A diluter apparatus within which the present invention can be embodied and which is generally designated as 21 in FIG. 1 includes a detachable probe 22 and its tubing 23 which connects the probe 22 with the rest of the apparatus 21. Detachable probe 21 is readily inserted into appropriate containers such as test tubes or beakers for aspirating and storing samples to be analyzed and for dispensing the stored sample and measured volume of diluent from the probe 22. A suitable key pad 24 may be included to permit the operator to conveniently provide selected input to the microprocessor of the apparatus 21, and a display 25 is preferably provided to confirm inputted data and to display messages such as the operating mode of the apparatus.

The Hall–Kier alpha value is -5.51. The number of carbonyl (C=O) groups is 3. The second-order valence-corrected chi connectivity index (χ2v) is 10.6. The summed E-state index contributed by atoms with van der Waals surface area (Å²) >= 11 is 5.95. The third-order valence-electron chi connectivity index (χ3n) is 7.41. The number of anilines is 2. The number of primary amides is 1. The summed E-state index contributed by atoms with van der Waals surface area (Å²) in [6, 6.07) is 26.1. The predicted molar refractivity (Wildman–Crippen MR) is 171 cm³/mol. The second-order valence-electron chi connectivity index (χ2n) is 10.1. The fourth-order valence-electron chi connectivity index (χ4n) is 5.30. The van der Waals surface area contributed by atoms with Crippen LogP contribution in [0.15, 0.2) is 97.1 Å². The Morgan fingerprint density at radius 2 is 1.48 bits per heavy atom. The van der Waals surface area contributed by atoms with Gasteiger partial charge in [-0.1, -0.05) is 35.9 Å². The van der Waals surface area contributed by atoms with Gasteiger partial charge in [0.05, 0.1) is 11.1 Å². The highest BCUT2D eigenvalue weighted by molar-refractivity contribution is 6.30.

FIG. 2 provides further details of the structure of the apparatus, which includes a sample piston and cylinder or syringe assembly, generally designated at 26, a diluent piston and cylinder or syringe assembly, generally designated at 27, and a drive mechanism including a high-resolution stepper motor 28 and guide rods 31 along which a crankplate 32 is slidably mounted. An angle bar 33 is secured to the slidable crankplate 32 to which are secured the respective pistons of the sample piston and cylinder or syringe assembly 26 and of the diluent piston and cylinder or syringe assembly 27 (FIGS. 2 and 3). Each cylinder of the respective piston and cylinder assemblies 26 and 27 is mounted within a stationary top frame plate 34 with the result that the piston and cylinder or syringe assemblies 26 and 27 will operate in response to relative movement of the angle bar 33 of the drive mechanism crankplate 32 with respect to the top frame plate 34.